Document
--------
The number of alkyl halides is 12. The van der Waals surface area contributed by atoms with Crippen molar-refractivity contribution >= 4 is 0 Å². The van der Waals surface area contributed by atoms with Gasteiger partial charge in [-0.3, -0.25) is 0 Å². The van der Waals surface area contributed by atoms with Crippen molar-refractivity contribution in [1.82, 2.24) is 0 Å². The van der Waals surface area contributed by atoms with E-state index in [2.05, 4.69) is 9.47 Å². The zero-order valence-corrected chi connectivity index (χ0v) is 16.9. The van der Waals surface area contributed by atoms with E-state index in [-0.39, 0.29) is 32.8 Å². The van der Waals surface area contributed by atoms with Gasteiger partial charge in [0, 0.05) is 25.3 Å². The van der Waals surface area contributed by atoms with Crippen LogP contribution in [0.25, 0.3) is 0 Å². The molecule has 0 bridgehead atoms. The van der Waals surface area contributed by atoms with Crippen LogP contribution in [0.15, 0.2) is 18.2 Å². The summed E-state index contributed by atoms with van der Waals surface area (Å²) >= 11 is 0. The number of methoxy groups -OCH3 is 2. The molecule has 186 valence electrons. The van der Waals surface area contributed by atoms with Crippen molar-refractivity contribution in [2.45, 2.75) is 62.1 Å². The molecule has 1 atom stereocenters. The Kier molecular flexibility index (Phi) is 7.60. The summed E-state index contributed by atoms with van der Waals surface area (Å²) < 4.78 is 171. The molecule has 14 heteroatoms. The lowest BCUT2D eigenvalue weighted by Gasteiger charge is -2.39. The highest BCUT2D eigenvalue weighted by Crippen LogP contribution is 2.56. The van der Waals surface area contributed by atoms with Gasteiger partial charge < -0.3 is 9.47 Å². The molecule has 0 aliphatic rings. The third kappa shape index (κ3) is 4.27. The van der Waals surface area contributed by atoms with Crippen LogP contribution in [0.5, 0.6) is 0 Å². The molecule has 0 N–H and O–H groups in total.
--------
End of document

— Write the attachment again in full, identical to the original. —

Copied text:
The number of alkyl halides is 12. The van der Waals surface area contributed by atoms with Crippen molar-refractivity contribution >= 4 is 0 Å². The van der Waals surface area contributed by atoms with Gasteiger partial charge in [-0.3, -0.25) is 0 Å². The van der Waals surface area contributed by atoms with Crippen molar-refractivity contribution in [1.82, 2.24) is 0 Å². The van der Waals surface area contributed by atoms with E-state index in [2.05, 4.69) is 9.47 Å². The zero-order valence-corrected chi connectivity index (χ0v) is 16.9. The van der Waals surface area contributed by atoms with E-state index in [-0.39, 0.29) is 32.8 Å². The van der Waals surface area contributed by atoms with Gasteiger partial charge in [0, 0.05) is 25.3 Å². The van der Waals surface area contributed by atoms with Crippen LogP contribution in [0.25, 0.3) is 0 Å². The molecule has 0 bridgehead atoms. The van der Waals surface area contributed by atoms with Crippen LogP contribution in [0.15, 0.2) is 18.2 Å². The summed E-state index contributed by atoms with van der Waals surface area (Å²) >= 11 is 0. The number of methoxy groups -OCH3 is 2. The molecule has 186 valence electrons. The van der Waals surface area contributed by atoms with Crippen molar-refractivity contribution in [2.45, 2.75) is 62.1 Å². The molecule has 1 atom stereocenters. The Kier molecular flexibility index (Phi) is 7.60. The summed E-state index contributed by atoms with van der Waals surface area (Å²) < 4.78 is 171. The molecule has 14 heteroatoms. The lowest BCUT2D eigenvalue weighted by Gasteiger charge is -2.39. The highest BCUT2D eigenvalue weighted by Crippen LogP contribution is 2.56. The van der Waals surface area contributed by atoms with Gasteiger partial charge < -0.3 is 9.47 Å². The molecule has 0 aliphatic rings. The third kappa shape index (κ3) is 4.27. The van der Waals surface area contributed by atoms with Crippen LogP contribution in [0.5, 0.6) is 0 Å². The molecule has 0 N–H and O–H groups in total.